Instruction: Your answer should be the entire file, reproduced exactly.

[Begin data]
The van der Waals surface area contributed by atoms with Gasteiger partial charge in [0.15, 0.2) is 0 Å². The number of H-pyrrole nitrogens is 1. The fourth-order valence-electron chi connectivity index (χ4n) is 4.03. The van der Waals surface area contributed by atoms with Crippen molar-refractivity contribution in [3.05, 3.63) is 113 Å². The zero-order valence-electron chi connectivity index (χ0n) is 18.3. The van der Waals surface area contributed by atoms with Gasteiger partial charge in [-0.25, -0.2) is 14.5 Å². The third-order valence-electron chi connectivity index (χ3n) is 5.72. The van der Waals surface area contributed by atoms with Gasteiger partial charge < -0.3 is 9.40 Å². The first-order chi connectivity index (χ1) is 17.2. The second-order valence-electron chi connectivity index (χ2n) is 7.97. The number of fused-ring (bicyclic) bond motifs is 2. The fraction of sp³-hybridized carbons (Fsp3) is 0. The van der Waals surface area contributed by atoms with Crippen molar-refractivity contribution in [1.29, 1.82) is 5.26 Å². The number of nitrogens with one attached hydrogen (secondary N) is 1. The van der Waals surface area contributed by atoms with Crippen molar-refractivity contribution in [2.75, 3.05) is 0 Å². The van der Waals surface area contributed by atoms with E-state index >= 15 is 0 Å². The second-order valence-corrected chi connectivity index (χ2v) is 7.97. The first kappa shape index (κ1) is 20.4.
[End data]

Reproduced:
The van der Waals surface area contributed by atoms with Gasteiger partial charge in [0.15, 0.2) is 0 Å². The number of H-pyrrole nitrogens is 1. The fourth-order valence-electron chi connectivity index (χ4n) is 4.03. The van der Waals surface area contributed by atoms with Crippen molar-refractivity contribution in [3.05, 3.63) is 113 Å². The zero-order valence-electron chi connectivity index (χ0n) is 18.3. The van der Waals surface area contributed by atoms with Gasteiger partial charge in [-0.25, -0.2) is 14.5 Å². The third-order valence-electron chi connectivity index (χ3n) is 5.72. The van der Waals surface area contributed by atoms with Gasteiger partial charge < -0.3 is 9.40 Å². The first-order chi connectivity index (χ1) is 17.2. The second-order valence-electron chi connectivity index (χ2n) is 7.97. The number of fused-ring (bicyclic) bond motifs is 2. The fraction of sp³-hybridized carbons (Fsp3) is 0. The van der Waals surface area contributed by atoms with Crippen molar-refractivity contribution in [1.29, 1.82) is 5.26 Å². The number of nitrogens with one attached hydrogen (secondary N) is 1. The van der Waals surface area contributed by atoms with Crippen molar-refractivity contribution in [2.75, 3.05) is 0 Å². The van der Waals surface area contributed by atoms with E-state index >= 15 is 0 Å². The second-order valence-corrected chi connectivity index (χ2v) is 7.97. The first kappa shape index (κ1) is 20.4.